Inertial Fusion: Potential benefits of Energy Research and Development

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The potential benefits of successful development of an inertial confinement fusion-based energy technology justify investment in fusion energy research and development as part of the long-term U.S. energy R&D portfolio, says a new report from the National Research Council. Although ignition of the fusion fuel has not yet been achieved, scientific and technological progress in inertial confinement fusion over the past decade has been substantial. Developing inertial fusion energy would require establishment of a national, coordinated, broad-based program, but achievement of ignition is a prerequisite.

The authors argue that “The potential for using fusion energy to produce commercial electric power was first explored in the 1950s. Harnessing fusion energy offers the prospect of a nearly carbon-free energy source with a virtually unlimited supply of fuel. Unlike nuclear fission plants, appropriately designed fusion power plants would not produce the large amounts of high-level nuclear waste that requires long-term disposal. Due to these prospects, many nations have initiated research and development (R&D) programs aimed at developing fusion as an energy source. Two R&D approaches are being explored: magnetic fusion energy (MFE) and inertial fusion energy (IFE). This report describes and assesses the current status of IFE research in the United States; compares the various technical approaches to IFE; and identifies the scientific and engineering challenges associated with developing inertial confinement fusion (ICF) in particular as an energy source. It also provides guidance on an R&D roadmap at the conceptual level for a national program focusing on the design and construction of an inertial fusion energy demonstration plant.”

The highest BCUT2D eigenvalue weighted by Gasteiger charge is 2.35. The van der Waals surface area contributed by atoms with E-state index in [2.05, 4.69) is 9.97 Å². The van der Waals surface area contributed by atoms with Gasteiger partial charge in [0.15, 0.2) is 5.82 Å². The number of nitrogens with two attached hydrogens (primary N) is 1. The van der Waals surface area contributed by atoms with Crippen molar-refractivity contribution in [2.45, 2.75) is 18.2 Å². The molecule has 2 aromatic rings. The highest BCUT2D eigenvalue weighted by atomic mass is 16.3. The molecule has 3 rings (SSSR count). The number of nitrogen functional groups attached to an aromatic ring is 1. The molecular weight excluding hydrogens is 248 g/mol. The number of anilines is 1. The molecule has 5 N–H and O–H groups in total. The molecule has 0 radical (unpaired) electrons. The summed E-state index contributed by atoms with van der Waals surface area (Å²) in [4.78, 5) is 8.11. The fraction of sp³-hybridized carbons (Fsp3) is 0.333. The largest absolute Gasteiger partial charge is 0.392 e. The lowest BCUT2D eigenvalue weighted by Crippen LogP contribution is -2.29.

The Inertial Fusion Energy

Fusion Reaction

Fusion Reaction

Fusion, nuclear fission and solar energy (including biofuels) are the only energy sources capable of satisfying the Earth’s need for power for the next century and beyond without the negative environmental impacts of fossil fuels. The simplest fusion fuels, the heavy isotopes of hydrogen (deuterium and tritium), are derived from water and the metal lithium, a relatively abundant resource. The fuels are virtually inexhaustible – one in every 6,500 atoms on Earth is a deuterium atom – and they are available worldwide. One gallon of seawater would provide the equivalent energy of 300 gallons of gasoline; fuel from 50 cups of water contains the energy equivalent of two tons of coal. A fusion power plant would produce no climate-changing gases, as well as considerably lower amounts and less environmentally harmful radioactive byproducts than current nuclear power plants. And there would be no danger of a runaway reaction or core meltdown in a fusion power plant. [2]

Simple schematic of the four stages of inertial confinement fusion via “hot spot” ignition.

Simple schematic of the four stages of inertial confinement fusion via “hot spot” ignition.